Experts, gym owners, sport brands… Everyone seems to know where the future fitness market is heading. In this series, we examine possible scenarios. Episode 1: Why the good old gym will survive.
Who doesn’t miss personal interaction after months of lockdown and isolation? Working out in a group, at a place dedicated just for your workout, with a wide selection of equipment. Being pushed to exceed your limits - by a human instead of a virtual voice out of your phone... Yes - even this distinctive smell of stranger’s sweat and chalk. Going through the pandemic we became not only more health-conscious but also more aware of how well it all worked out at the gym ...
About this series
“Gym is dead!” claim those that make good money from virtual fitness. “Long live the gym!”, indeed is what gym owners want to hear. Fittech Insider spoke to those that ultimately decide where gyms are heading: The consumers.
The future of gyms, scenario I: Long live the gym!
The future of gyms, scenario II: The gym is dead!
The future of gyms, scenario III: The return of the gym.
Why will gyms survive?
Reason #1: Variety is the spice of life
A six-pack of water for bank presses, a chair for biceps curls, dips on the edge of the bed…. "The crisis has made me creative," Yannick Weingartz notes, "I've learned to think outside the box." Still, he cannot wait to get back to his regular studio soon. "Working out effectively is hard if you don't have the right equipment". The gym offers options you don't have at home. Experts think so too. Philipp Roesch-Schlanderer, founder of Germany's eGym GmbH, pointed out in a “Future of Fitness” interview that 80% of gym-goers expect personalization and variety. Gabriela Alexandru, who has been working out five to six times a week for two years, agrees: "Working out at home is boring”.
Reason #2: We remain loyal
A survey among 700 Mindbody users in May 2020 shows: The vast majority of exercisers remain loyal to their fitness temples - even when it comes to the virtual offering. For example, three-quarters of all respondents used live-stream workouts from their regular studios. Among 45- to 65-year-olds, the figure was even as high as 83%. 62% said they only used services from establishments they had already visited in person. Yannick and Gabriela also remain loyal to their gyms. "We are family," says Gabriela.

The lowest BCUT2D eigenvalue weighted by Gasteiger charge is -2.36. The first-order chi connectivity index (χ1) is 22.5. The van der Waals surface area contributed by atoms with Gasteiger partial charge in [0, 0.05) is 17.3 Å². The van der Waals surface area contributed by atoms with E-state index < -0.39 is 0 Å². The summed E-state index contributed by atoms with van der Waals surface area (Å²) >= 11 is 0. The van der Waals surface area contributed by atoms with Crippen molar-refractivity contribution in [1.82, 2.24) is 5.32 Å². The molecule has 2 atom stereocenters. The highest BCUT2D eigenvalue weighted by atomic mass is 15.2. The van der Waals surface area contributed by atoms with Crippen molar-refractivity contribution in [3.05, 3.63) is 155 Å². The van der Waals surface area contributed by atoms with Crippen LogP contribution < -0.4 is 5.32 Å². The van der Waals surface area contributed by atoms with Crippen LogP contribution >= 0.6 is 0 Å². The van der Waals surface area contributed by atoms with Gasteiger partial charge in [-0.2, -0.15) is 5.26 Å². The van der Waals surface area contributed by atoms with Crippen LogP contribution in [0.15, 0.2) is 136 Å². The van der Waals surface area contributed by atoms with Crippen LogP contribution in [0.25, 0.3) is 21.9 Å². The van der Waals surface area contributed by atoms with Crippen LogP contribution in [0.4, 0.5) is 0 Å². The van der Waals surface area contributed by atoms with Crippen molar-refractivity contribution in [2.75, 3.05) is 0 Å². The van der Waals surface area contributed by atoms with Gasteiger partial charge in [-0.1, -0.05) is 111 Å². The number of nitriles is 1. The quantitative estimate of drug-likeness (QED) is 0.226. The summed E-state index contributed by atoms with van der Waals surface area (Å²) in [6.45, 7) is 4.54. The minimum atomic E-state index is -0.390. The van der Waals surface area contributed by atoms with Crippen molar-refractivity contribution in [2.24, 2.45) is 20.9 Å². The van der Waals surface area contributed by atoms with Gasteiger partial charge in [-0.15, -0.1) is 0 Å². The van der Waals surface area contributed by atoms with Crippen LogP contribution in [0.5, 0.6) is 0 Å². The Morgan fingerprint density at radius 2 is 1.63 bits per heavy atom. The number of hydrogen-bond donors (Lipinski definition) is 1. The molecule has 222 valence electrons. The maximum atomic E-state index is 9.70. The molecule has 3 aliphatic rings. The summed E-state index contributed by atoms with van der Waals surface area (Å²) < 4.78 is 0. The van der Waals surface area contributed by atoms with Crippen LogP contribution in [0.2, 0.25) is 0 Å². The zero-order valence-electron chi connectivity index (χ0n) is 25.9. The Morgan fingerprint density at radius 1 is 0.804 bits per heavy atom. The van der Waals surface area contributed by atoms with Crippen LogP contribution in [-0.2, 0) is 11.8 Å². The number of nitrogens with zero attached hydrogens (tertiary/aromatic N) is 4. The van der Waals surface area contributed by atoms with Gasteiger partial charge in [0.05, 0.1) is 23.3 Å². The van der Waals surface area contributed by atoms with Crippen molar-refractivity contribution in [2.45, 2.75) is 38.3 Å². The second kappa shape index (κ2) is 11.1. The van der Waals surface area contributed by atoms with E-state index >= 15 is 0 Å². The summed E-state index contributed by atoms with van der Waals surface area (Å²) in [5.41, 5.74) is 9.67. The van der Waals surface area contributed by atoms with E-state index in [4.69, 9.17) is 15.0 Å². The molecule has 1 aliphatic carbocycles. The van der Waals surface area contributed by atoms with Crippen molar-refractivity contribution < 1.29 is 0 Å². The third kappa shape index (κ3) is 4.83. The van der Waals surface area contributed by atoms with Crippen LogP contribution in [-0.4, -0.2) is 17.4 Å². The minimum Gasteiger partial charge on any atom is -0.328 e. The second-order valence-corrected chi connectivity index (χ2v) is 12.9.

For this issue, FitTech Insider spoke to:
Gabriela, 28 years old, works as a dentist. Fitness plays a big role in her life. “I have done sports since I learned how to walk”, she says. Movement makes her happy and comfortable in her own skin. She will start leading her own group fitness classes once the gyms open again.
Simon, 28 years old, works as an associate in a law firm. Once part of the Austrian national rugby team, he has spent the majority of his leisure time working out. Sports Currently focusing on Crossfit and weight lifting. Why is he keeping up a strict workout routine? “To stay fit and healthy”, he simply says.
Yannick, 25 years old, works as a part-time fitness coach in the gym, played high-level soccer for 18 years, where he took the role as a goalkeeper. Yannick is currently focusing on weight and cardio training and he studies Fitness & Health Management. He particularly likes to make his triceps grow.
Reason #3: We want a dedicated space to work out
Packing things, leaving the house, mentally preparing on the way to the gym: Working out becomes a ritual. "The spatial separation is important," Gabriela thinks. She says she also lacks space in her apartment. "Besides, it's too cold outside in winter for extensive workouts."
Reason #4: We want high-touch not high-tech
78% of mindbody users surveyed in May 2020 said they "usually" or "almost always" prefer in-person offerings. A greater sense of community and accountability are cited as the top reasons why. "The community helps me to go beyond my goals, to constantly push myself," confirms Gabriela. At home however, her motivation drops.